White and charcoal (I don’t love black gloss ceramic tile unless you’re trying to go deco or mid century) tiles are typically safe. The next level is looking at tiles that have a bit of variation, like soft whites, off-white or even cream. At Pratt and Larson, the glaze thins at the perimeter of the tile and there is a lovely ring of the clay body peeking through that adds a gorgeous natural layer to a neutral color.
Gloss tile is easier to clean than a matte tile.
SELECTING A SHAPE AND SIZE
Now that you know what color you want to use, the shape of a tile can add another layer of texture. If you plan to use a few different tile sizes, be sure the sizes are multiples of each other and factor in the grout thickness. For example, if you use 6x6 tile on the floor, opt for a 2x6 or 3x6 on the walls. If grout lines don’t line up, that will drive even a non perfectionist crazy.
TIPS FOR SELECTING TILE SHAPE AND SIZE
Use a 4“x4” or smaller sized tile in the shower floor. The additional texture created from grout helps the shower floor from being too slick and a safety issue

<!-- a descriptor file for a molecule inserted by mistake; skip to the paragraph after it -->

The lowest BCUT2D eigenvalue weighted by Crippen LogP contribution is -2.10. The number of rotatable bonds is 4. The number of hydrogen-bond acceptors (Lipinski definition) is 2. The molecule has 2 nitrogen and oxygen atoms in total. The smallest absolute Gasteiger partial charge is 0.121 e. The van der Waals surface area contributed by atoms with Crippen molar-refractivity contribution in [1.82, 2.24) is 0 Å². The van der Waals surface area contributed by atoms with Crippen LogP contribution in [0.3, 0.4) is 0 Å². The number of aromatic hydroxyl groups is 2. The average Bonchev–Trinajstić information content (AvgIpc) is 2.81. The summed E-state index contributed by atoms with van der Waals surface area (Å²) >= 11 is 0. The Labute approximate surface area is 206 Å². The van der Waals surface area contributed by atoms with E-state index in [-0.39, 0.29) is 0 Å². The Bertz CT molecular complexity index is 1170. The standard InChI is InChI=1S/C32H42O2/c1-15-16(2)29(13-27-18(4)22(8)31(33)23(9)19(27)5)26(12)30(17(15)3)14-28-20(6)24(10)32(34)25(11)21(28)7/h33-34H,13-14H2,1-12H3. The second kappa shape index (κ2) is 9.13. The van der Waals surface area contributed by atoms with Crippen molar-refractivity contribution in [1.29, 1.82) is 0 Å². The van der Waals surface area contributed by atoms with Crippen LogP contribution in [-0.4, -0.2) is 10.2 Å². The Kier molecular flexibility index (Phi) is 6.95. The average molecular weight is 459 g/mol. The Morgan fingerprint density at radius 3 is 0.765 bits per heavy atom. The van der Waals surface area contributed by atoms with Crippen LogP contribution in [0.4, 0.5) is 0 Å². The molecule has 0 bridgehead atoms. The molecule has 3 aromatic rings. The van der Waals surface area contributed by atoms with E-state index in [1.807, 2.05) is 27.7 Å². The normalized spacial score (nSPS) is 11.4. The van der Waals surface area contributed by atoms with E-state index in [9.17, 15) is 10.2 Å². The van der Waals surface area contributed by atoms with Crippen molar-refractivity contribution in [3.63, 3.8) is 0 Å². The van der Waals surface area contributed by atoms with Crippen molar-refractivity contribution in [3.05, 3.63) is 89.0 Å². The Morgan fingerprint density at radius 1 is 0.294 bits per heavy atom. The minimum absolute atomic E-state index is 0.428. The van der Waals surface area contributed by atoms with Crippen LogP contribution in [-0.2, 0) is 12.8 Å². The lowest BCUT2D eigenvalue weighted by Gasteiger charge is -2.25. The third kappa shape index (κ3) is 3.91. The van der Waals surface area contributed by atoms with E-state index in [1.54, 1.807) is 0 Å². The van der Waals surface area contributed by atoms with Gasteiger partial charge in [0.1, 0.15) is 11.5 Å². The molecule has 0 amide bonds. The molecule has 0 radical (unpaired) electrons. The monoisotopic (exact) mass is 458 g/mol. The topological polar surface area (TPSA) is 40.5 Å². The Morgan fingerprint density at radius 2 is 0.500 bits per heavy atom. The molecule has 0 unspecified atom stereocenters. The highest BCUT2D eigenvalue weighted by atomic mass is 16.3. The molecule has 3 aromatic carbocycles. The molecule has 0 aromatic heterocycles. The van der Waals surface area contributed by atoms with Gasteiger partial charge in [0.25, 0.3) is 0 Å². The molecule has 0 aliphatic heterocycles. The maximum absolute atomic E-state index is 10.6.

Large format tiles (larger than 12”x12”) can look cheap in a small bathroom so I usually steer clear of them unless I’m working on a large space where the scale makes sense or a very contemporary project.
Stacking tiles vertically or horizontally is more modern than running bond
Mix a modern color with a traditional shape or vice versa for a spin on tradition.
Grout plays a big role in tile. You can either choose grout that is the same color as the tile for a monolithic look. Opt for contrasting grout if your grout lines are perfect and you want a visual pattern.